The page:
Studies on marriage tell us that more than anything else interest is the basis for holding it together. One important aspect of interest is taking notice of and responding to signals that are being sent. There have been times I thought a person would be interested in going through our National Gallery of Art in Washington, D.C. Once there, it became obvious from the signs they were sending, it held no interest for them. Their bored look said, "When are we going to get out of here and go somewhere else." Incidents like this teach us to ask beforehand what a person enjoys before attempting to show him or her the town.
Some might object that observing body language can be an intrusion on one's privacy; we shouldn't be "spying" on others.
It is true some people are nosy. Like anything good, when reading body language is misused it can become an abuse.
In studying counseling, our psychology professor drummed into us, "Never use counseling to control others!" This holds equally true in reading body language; it must always follow the principle of reverential distance. For example, instead of noticing anxiety in a person and saying: "You look uptight," it is better to say: "How are you feeling?" and to give the person freedom to take it from there. Allowing a person space must always come first. In this way, reading body language maintains its dignity.
As much as we never want to intrude on another's personal life, the practice of reading body language contains an indispensable principle: we aren't meant to be ships passing in the night. As social beings we are expected to look out for, and be at the service of each other. One of our best means for achieving this is to take interest in the signals that are being sent between us.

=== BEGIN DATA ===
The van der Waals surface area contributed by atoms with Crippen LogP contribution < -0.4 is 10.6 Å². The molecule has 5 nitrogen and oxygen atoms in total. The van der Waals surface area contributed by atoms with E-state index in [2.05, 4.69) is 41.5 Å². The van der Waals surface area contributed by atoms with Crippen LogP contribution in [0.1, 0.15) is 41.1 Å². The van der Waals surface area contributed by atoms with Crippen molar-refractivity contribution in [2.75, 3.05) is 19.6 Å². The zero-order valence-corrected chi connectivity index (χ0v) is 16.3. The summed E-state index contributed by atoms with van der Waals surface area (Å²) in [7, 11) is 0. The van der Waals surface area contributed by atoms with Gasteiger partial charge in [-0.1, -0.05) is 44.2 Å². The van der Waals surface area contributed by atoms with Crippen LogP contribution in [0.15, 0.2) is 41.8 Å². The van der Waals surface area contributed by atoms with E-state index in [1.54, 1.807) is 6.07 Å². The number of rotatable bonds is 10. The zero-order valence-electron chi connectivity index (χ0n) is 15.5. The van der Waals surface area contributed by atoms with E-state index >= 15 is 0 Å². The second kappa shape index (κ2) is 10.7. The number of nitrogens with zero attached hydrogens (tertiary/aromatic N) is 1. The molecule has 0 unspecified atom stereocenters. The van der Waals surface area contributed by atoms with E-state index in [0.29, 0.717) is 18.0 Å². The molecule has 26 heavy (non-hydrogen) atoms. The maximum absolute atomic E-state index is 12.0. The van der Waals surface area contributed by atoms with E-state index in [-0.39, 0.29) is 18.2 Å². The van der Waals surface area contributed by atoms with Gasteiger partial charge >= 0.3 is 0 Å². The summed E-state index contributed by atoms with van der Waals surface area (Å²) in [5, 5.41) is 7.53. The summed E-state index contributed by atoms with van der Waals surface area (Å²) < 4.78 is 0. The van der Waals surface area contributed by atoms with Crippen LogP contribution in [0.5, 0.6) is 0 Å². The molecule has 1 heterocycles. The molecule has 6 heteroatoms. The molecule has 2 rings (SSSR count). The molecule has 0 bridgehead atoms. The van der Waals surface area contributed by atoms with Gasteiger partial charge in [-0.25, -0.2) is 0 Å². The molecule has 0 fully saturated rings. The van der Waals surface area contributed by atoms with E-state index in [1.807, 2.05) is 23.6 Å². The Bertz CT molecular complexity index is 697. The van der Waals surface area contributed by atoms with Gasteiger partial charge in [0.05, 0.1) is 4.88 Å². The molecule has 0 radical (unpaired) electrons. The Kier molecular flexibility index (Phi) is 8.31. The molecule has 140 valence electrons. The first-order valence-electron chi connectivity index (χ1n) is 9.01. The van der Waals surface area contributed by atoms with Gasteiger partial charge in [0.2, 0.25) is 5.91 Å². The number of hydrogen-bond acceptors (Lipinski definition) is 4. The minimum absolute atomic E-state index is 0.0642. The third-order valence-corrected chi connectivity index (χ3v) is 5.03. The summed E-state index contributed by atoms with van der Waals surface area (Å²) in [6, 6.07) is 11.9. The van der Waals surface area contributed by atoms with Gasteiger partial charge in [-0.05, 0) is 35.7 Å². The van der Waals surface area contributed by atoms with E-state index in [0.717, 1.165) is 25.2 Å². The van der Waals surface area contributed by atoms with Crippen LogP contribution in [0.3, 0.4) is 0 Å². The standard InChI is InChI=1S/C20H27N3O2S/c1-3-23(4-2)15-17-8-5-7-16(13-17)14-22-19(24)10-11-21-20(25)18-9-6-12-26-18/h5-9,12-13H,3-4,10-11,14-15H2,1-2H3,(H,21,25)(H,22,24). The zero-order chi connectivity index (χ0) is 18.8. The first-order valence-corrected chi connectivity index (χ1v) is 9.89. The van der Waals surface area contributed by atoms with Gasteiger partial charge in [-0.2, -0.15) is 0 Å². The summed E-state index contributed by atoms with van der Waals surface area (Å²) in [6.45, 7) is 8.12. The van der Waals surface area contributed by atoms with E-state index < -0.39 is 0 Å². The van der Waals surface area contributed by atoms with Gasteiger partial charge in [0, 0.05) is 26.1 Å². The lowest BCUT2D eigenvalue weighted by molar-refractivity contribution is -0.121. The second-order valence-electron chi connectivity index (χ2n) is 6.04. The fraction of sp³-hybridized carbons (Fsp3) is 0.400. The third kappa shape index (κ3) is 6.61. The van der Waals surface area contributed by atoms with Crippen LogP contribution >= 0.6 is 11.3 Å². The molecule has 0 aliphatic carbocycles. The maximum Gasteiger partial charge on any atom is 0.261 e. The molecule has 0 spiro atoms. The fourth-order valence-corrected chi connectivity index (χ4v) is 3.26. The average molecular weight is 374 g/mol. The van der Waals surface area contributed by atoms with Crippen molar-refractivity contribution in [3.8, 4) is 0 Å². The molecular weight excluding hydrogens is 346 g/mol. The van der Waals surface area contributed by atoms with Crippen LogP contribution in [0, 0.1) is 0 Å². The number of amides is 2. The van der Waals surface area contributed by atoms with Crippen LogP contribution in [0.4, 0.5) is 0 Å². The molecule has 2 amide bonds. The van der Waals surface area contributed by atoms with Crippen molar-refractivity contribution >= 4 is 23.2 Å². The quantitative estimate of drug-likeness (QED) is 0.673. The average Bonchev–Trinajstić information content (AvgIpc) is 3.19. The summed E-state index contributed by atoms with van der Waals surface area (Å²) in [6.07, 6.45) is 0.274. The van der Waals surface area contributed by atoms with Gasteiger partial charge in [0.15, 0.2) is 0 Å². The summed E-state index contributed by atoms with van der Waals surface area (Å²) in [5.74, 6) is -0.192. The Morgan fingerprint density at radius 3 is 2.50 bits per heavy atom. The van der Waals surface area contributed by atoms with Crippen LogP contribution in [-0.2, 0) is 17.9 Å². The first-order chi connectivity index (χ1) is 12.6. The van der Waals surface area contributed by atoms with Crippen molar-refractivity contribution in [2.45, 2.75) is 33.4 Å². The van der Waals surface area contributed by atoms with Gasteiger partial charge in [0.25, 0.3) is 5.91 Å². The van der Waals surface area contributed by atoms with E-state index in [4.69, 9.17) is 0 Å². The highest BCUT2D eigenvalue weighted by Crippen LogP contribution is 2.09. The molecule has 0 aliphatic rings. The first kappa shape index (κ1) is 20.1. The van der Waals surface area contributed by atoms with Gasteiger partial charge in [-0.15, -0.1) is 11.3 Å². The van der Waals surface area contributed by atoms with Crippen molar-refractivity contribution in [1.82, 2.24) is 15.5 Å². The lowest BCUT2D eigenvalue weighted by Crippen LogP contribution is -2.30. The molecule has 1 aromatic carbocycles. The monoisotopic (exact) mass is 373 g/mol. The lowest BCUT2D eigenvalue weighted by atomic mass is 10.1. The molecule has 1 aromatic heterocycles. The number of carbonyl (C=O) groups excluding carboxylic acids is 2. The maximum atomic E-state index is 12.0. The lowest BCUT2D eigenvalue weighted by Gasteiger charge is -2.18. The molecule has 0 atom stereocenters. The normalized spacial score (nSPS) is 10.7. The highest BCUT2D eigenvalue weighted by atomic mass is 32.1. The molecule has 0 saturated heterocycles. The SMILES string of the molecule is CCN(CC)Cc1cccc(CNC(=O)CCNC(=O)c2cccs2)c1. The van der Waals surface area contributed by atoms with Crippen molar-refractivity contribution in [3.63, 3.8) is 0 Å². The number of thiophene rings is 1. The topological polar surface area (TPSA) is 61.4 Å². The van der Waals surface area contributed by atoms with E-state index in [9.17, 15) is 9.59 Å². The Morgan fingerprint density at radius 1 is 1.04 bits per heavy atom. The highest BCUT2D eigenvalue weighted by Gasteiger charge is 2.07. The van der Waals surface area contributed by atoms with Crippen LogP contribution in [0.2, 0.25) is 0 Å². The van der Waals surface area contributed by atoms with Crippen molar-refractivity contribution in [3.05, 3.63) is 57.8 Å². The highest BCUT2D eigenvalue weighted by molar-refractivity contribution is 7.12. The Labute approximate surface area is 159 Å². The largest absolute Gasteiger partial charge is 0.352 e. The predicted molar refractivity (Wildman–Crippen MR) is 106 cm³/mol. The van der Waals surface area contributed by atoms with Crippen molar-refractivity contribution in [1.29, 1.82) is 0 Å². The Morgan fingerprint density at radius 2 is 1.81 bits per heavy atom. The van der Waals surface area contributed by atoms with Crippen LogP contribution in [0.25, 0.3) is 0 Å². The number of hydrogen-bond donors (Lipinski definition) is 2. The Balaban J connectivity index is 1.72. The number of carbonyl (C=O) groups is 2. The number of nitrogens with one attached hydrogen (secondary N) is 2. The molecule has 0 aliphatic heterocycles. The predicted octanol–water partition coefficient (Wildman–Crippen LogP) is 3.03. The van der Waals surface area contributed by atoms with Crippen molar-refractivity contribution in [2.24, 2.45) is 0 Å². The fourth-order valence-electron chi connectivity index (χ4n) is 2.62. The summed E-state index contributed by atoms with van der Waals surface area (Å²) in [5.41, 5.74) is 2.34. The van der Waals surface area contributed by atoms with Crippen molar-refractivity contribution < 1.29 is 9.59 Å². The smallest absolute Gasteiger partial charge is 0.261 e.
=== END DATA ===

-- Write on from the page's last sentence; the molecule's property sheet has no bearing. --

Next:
One of the pillars of Christianity is the principle of the preposition "for." God became incarnate for us, and lived, died and rose from the dead for us. God did not remain in Heaven, not caring for us. As Christ used his senses and sensitivity as a means of uniting with us, so too, are we expected to do the same with others. In the eyes of God we are not meant to be ships passing in the night. God blessed us with awesome senses for interrelating with each other. St. Augustine spells out that awesomeness in stating, "In memory all things are kept distinct and according to kind. Each is brought in through its own proper entrance; as light and all colors and bodily shapes through the eyes; all variety of sound through the ears; all odors by the portal of the nostrils; all tastes by the portal of the mouth; and by the sense diffused throughout the whole body, what is hard, what is soft, what is hot or cold, smooth or sharp, heavy or light, whether outside or inside the body. The great cave of memory . . . takes all these things to be called up and brought forth when there is need for them . . .
Augustine's reflection on the beauty of our senses leads us to ask, "Did God give us our marvelous senses just so we could enjoy them for ourselves, or did we receive them to be used in relating with other?"
I believe Augustine would affirm both reasons are correct, but would emphasize their primary purpose is to better understand and relate to another.
The reading of body language has recently taken on an greater importance due to senseless killings we have experienced. In many cases, those who knew the killers detected signs of bizarre behavior, and regretted not acting on what they sensed.
Our life is a matrix of signals we are forever sending to each other. The more interest we take in them, the greater probability of creating the good life. How very true is the proverb, "By wisdom is a house built and through understanding is it established." The more we take interest in the signals we send to each other; the better is home life for all of us.